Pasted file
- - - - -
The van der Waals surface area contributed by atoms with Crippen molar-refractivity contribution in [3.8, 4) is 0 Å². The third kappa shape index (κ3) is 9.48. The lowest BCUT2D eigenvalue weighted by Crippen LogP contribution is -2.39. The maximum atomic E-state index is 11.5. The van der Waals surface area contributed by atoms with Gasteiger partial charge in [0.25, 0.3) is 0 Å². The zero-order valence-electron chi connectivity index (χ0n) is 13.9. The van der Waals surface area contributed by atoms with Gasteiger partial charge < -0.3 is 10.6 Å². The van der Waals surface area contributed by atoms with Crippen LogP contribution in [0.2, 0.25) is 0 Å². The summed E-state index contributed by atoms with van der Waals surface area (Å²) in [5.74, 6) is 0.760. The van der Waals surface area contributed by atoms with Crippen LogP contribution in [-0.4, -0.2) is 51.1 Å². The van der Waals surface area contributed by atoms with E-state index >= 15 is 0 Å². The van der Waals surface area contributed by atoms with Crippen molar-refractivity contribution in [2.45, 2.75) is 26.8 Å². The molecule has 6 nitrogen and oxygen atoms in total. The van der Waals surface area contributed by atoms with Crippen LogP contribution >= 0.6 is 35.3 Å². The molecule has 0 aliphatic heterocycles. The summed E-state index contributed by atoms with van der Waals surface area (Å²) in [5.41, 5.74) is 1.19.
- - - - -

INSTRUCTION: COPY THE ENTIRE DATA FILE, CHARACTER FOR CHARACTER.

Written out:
The van der Waals surface area contributed by atoms with Crippen molar-refractivity contribution in [3.8, 4) is 0 Å². The third kappa shape index (κ3) is 9.48. The lowest BCUT2D eigenvalue weighted by Crippen LogP contribution is -2.39. The maximum atomic E-state index is 11.5. The van der Waals surface area contributed by atoms with Gasteiger partial charge in [0.25, 0.3) is 0 Å². The zero-order valence-electron chi connectivity index (χ0n) is 13.9. The van der Waals surface area contributed by atoms with Gasteiger partial charge < -0.3 is 10.6 Å². The van der Waals surface area contributed by atoms with Crippen LogP contribution in [0.2, 0.25) is 0 Å². The summed E-state index contributed by atoms with van der Waals surface area (Å²) in [5.74, 6) is 0.760. The van der Waals surface area contributed by atoms with Crippen LogP contribution in [-0.4, -0.2) is 51.1 Å². The van der Waals surface area contributed by atoms with E-state index >= 15 is 0 Å². The van der Waals surface area contributed by atoms with Crippen molar-refractivity contribution in [2.45, 2.75) is 26.8 Å². The molecule has 6 nitrogen and oxygen atoms in total. The van der Waals surface area contributed by atoms with Crippen LogP contribution >= 0.6 is 35.3 Å². The molecule has 0 aliphatic heterocycles. The summed E-state index contributed by atoms with van der Waals surface area (Å²) in [5.41, 5.74) is 1.19.